In this way, Mishima is a helpful example as his dabbling in nationalistic and right-wing politics can’t be taken at face-value. While he took an interest in certain types of fascist imagery near the end of his life, his work cannot be written off as the ravings of a nationalistic madman. In his work he tries to point out the complexities and anxieties of postwar Japan, a thinking through of something in the modern world that does not feel right to him. Mishima’s slippages into fascistic imagery and ideas can tell us something about our own time and the nationalisms-slipping-into-fascism of the post-Trump United States.
On November 25th, 1970, Mishima and four members of his private civilian defense group, the Tate no Kai (The Shield Society) descended on the grounds of the Japan Self-Defense Forces (SDF) and took the commanding general hostage. Once the general was subdued, Mishima went out to the balcony with the SDF gathered below and attempted to make a grand speech, before he was mocked off his stage after a mere seven minutes. He returned to the general’s office, prepared himself and, exposing his abdomen, purposefully inserted his sword into his own body, piercing his left side and slicing across his body from left to right. Ritual dictates that the kaishakunin then beheads the one committing seppuku. At this moment, the kaishakunin knelt beside Mishima and followed suit according to tradition: disembowelment, beheading. This was not a spur-of-the-moment break with reality, but a meticulously planned performance years in the making. And in just under an hour and a half, the famed writer was dead.
One thing that immediately became clear in the weeks following the event was the symbolic nature of his death, though what the act actually symbolized was up for debate. Was the symbolism purely personal—a fantasy that Mishima first enacted through literature, then film, before finally living it out for himself?
Or was the death a political act? A protest against the way Japan was in the postwar era, an act that would shock Japan into renouncing the American-imposed Constitution of 1947, and Japan’s inability to have a standing army? Modern Japan, as Mishima saw it, was a far cry from the noble, heroic Japan of samurai tradition. More than that, though, Mishima expressed concern that Japan had lost its soul and its sense of national identity in the face of globalization. The speech Mishima gave to the unsympathetic SDF crowd was peppered by vague nationalistic language: accusations of corruption in politics, hypocrisy and greed running rampant, and accusations of Japan leaving behind tradition. By dying a samurai death, he would force those left behind to reckon with what Japan had become, to return to its history and long-standing traditions, now swept aside by Westernization and modernity. That was one possible interpretation of intent, at least.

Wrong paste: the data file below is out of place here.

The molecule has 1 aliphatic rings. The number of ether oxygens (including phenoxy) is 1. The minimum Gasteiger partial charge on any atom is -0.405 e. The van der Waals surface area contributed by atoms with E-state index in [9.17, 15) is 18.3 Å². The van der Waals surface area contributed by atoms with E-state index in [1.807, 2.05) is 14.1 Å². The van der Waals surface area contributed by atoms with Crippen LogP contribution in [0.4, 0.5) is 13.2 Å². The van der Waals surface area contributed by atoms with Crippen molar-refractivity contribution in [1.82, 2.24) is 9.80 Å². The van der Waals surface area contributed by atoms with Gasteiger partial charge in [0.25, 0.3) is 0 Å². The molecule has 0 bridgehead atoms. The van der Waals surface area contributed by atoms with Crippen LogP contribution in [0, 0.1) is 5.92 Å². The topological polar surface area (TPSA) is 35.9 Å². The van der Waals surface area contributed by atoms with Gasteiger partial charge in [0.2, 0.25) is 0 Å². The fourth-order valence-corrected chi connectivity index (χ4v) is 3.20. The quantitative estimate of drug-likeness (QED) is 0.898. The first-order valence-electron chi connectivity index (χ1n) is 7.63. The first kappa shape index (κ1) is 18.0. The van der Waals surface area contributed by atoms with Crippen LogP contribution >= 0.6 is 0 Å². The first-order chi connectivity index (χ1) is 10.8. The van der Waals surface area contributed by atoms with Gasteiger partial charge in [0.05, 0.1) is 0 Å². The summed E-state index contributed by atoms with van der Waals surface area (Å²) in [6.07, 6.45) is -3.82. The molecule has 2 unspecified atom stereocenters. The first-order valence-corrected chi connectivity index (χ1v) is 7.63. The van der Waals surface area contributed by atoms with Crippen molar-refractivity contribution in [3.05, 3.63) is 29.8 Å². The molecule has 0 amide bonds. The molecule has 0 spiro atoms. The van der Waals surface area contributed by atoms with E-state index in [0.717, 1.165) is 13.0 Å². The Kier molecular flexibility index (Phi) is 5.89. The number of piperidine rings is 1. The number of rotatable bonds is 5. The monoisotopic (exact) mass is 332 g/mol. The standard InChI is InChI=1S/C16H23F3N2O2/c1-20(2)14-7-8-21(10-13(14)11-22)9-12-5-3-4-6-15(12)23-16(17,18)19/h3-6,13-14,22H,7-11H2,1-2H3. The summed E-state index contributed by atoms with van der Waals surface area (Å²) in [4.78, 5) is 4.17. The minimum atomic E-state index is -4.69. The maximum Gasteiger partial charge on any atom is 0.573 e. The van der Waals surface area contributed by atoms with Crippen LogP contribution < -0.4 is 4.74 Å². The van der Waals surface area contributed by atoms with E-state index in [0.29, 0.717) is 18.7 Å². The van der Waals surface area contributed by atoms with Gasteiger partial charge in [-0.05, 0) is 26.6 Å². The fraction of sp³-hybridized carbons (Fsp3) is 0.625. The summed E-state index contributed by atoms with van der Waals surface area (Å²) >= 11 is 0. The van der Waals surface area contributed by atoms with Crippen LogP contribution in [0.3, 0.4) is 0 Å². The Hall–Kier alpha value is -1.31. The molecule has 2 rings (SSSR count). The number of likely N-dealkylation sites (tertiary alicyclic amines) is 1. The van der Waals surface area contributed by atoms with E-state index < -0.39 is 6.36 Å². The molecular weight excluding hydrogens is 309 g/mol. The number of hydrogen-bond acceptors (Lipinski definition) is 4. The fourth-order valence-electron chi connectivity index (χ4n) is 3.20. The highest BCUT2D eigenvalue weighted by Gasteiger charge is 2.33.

The image of seppuku and its long cultural tie to fealty, of dying in order to show one’s loyalty to someone and die nobly, revolved in Mishima’s mind for decades, returning in various iterations. Patriotism, written in 1960, is the most famous example of Mishima’s fixation on this type of gruesome death. It began as a short story that he eventually made into a film he starred in as the male protagonist who commits seppuku as part of a dual suicide with his wife. Although it is simply translated as Patriotism in English, the original title, 憂国 (Yuukoku), includes a slight temporal and affective emphasis. The term doesn’t hold the same sense of loving one’s country that the term has in English. Instead, it is a patriotism borne from a concern for the future of the nation, designated by the first character 憂, which relates to anxiety, lament, and even grief.
Patriotism is one of three stories Mishima wrote based on the February 26th Incident of 1936, a failed coup by a group of young officers in the Imperial Japanese Army. The impetus for the uprising was a sense that Japan had strayed from its path and, more specifically, strayed too far from the traditional relationship between the Emperor and his people. Removing those governmental and military figures who stood between the people and their Emperor, the coup would put the Emperor in his rightful place as head of Japan, returning the country to its former glory. In doing so, Japan would finally be rid of the negative effects of the rapid Westernization it experienced from the Meiji era onwards. In many ways the group was influenced by ultra-nationalistic ideas already in circulation, but there was also something else behind their concern, a kernel of something that is not as easy to brush off as fanatical nationalism—a sense that there was something wrong with the world and that, somehow, they needed to try to fix it.
As Damian Flanagan notes, “The insurgents of 1936, disgruntled at political corruption, cuts in military funding and rural poverty, believed that their loyalty to the emperor would be recognized…and that a new ‘cleansed’ government would be set up with the interests of the imperial nation, rather than corrupt factions, at its heart.” Rather than a nebulous angst or even a set political manifesto, the drive propelling the group forward stemmed from genuine social problems and a desire to remove the corrupt elements in politics, to drain their own swamp for the benefit of the nation.